My posts about: Times
Here's a few small changes that I would like to see newspapers make in 2011. If you could just get a developer or someone to sort these out, that would be awesome, thanks.
There have been a couple of articles recently (see below) proclaiming the slow death of RSS as a way for users to subscribe to websites. So how do the number of subscribers to newspaper RSS feeds compare?
Here's a table that compares the number of subscribers in Google Reader to each paper's most popular RSS feed 18 months ago and today.
Google's launched a new feature that analyzes reading level scores for websites. Here are the scores for national UK newspapers, plus the overall verdict Google gives on the site's reading level.
There's no right score - ...
The reporting may have been lazy, but I've got hold of the actual breakdown of the Times paywall numbers. Including the joint digital/print subs (despite not knowing how many are active), that means they've got 150,000 subscribers to their digital products.
The Guardian is reporting the success of the Times paywall figures: "The hard figures for online subscribers to the The Times and the Sunday Times ... News International announced this morning that 105,000 people have paid to access either the papers' websites and/or the iPad andf Kindle apps."
This figure looks completely meaningless to me. People "paying to access" include those, like me, who have paid for a 24-hour subscription once.
That does not mean we are subscribers.
As I've written elsewhere, there's some confusion over at the Times marketing department about how the paywall works. The basic idea ought to be that if content is behind the Times paywall, people might pay for it. If it's not, they won't.
Before you agree to hand over your money, here are 11 bits of the new Times site you can access for free.
There have been several attempts to work out how many people are paying to access the Times website now its gone behind a paywall. My estimate is: 46,154 a day. This is based on the number of comments on stories compared to other news sites.
I was invited to a preview of the Times / Sunday Times paywall tonight, which revealed some interesting things they're planning.
It also threw up a number of questions - which no doubt they'll be mulling over before the new site goes live. The most difficult one for me is why users would want to pay for two different websites covering the same subjects?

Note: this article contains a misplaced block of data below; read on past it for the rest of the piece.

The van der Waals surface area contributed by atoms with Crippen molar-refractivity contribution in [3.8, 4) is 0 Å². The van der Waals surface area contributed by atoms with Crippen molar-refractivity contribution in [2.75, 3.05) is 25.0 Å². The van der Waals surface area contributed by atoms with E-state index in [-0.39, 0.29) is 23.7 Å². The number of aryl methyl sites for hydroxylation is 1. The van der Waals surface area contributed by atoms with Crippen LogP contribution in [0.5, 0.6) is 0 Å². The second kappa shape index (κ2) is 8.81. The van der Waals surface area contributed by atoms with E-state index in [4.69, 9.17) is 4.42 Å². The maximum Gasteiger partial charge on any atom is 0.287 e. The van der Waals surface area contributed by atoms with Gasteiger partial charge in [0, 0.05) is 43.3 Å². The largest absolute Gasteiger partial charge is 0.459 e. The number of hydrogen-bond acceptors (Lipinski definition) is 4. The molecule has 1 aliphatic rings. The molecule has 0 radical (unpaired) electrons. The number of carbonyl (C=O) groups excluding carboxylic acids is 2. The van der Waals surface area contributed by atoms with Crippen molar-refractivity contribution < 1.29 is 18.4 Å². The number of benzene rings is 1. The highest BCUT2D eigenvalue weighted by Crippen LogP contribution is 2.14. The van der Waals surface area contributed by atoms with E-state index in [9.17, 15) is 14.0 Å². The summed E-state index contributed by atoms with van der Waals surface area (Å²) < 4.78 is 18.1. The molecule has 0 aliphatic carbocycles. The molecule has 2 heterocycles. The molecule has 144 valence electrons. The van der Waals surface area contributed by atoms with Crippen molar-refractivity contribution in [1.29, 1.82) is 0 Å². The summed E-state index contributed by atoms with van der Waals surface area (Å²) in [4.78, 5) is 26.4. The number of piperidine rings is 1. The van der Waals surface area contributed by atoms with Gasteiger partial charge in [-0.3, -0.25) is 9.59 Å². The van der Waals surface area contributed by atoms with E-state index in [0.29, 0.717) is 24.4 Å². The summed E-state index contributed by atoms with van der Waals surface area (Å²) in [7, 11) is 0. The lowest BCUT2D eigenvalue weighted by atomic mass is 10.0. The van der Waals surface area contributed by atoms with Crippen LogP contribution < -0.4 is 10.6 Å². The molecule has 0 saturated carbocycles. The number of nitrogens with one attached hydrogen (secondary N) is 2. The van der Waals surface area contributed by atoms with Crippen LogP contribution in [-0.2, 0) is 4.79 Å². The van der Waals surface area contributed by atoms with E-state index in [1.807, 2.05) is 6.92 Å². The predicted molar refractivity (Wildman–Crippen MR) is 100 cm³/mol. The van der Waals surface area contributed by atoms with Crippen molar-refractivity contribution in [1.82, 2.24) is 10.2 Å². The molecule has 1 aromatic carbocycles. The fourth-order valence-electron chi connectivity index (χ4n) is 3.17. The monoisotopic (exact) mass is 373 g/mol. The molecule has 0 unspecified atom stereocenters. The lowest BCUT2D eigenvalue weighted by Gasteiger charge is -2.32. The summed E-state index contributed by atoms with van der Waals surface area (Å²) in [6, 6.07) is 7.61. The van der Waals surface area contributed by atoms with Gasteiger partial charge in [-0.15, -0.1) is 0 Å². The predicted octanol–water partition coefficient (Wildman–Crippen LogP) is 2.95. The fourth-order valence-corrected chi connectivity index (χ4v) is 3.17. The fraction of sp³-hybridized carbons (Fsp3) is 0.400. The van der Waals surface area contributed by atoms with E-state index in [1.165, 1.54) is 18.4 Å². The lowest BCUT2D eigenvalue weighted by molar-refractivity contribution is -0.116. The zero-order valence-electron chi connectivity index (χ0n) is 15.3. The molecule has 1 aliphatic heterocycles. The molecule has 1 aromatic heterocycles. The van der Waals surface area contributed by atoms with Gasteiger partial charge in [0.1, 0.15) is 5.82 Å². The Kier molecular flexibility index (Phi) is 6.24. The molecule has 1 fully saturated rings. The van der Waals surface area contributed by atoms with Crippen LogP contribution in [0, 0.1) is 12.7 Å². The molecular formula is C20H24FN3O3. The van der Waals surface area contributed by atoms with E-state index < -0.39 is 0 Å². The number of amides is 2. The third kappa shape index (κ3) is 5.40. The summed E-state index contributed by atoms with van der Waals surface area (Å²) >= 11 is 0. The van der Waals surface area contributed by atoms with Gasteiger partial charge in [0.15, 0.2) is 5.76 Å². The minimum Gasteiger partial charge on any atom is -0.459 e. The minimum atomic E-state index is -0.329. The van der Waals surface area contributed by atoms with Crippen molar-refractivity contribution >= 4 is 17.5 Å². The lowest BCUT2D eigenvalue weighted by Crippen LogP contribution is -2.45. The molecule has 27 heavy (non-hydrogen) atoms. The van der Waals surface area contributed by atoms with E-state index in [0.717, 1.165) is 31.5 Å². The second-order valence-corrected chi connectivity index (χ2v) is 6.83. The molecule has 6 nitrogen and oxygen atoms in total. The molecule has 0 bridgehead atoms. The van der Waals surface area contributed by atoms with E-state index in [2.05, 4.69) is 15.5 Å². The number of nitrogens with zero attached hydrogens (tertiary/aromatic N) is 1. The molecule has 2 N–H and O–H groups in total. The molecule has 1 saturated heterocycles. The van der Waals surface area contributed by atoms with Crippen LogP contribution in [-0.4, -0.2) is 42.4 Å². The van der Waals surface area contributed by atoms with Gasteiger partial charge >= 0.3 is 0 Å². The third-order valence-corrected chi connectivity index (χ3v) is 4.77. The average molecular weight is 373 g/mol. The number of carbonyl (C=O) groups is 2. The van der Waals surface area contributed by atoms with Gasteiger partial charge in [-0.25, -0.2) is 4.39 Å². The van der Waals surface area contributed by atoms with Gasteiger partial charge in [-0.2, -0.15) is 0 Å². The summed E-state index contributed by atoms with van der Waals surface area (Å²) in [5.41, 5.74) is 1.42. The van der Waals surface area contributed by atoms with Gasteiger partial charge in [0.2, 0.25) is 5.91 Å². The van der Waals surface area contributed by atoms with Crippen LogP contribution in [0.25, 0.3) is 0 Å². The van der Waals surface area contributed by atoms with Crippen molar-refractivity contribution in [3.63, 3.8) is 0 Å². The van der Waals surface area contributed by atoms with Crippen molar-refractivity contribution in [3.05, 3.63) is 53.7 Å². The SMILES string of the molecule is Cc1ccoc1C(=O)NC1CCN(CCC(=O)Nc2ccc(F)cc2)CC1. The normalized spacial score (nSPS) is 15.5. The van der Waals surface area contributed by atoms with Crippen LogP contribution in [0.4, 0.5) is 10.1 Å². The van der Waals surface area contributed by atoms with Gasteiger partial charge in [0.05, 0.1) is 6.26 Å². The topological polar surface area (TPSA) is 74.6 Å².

The Times and Sunday Times have made a video about its new paywall. Here it is.
I got an email yesterday about what the Times will be offering once the paywall is up. Here's a screenshot of the main bit.
I wrote yesterday that I was sympathetic towards NewsNow and its ongoing row with newspapers, especially the Times. I've now decided that I'm not.
NewsNow crawls the Times site in order to gather information for its paid service to businesses.
I am sympathetic towards NewsNow over the newspapers attempts to block it linking to them. The site has been blocked from showing Times Online stories. But I think it's campaign is a little overblown:
UK national newspaper Twitter accounts are continuing to grow - but the rate is getting slower and slower, according to the latest figures for the 129 accounts I'm tracking. November to December growth was just 6.6%, down from 17% earlier in the year.
Newspaper Twitter accounts are continuing to grow - but at an ever slower rate, according to the latest figures for the 130 accounts I'm tracking. October to November growth was just 8.3%.
June 2009 saw the Mail Online unexpectedly overtake both the Guardian and Telegraph in the ABCes, partly on the back of US traffic and Michael Jackson stories.
Fast forward to September and the story is the same as earlier in the year - Guardian first, Telegraph second and Mail third. So what's changed? To find out, I've compared the ABCe figures for UK and foreign visitors in June and in September. The difference between the Guardian's performance and that of the Telegraph and Mail is revealing.
National UK newspapers had 1,665,202 followers of their Twitter accounts at the start of October - an increase of 193,266 on September 1st (when they had 1,471,936).
The rate of growth has slowed, however. This is a monthly increase of 13.1%, compared with 17% from August 1 to September 1, and also from July 1 to August 1.
Anyone turning to Google to look into the cervical cancer jab is unlikely to be reassured. Although these results are generated algorithmically, Google's results are anti-jab. There is very little in the way of balance in the results, with a mixture of old and new scare stories, and only a couple of positive stories.
I posted yesterday about the shameful reporting of the tragic death of a girl who died on the same day as getting the cervical cancer vaccine - and how, without any evidence of a link, the papers were giving the impression that the vaccine, which will save hundreds of lives a year, is unsafe.
So, how are the papers covering the news that, as the BBC news site puts it in its 3rd most important story "Cancer jab 'unlikely' death cause: A girl who died shortly after being given a cervical cancer vaccine had a 'serious underlying medical condition', an NHS Trust says"?
The UK media have learned nothing from the debacle over the MMR vaccine - where they relentlessly covered stories doubting the safety of MMR, putting the lives of children at risk.
They are continuing their habit ...
National UK newspaper accounts had 1,471,936 followers at the start of September, an increase of 213,892 or 17% on August 1 (when they had 1,258,044 followers).
You can see the September figures in the table.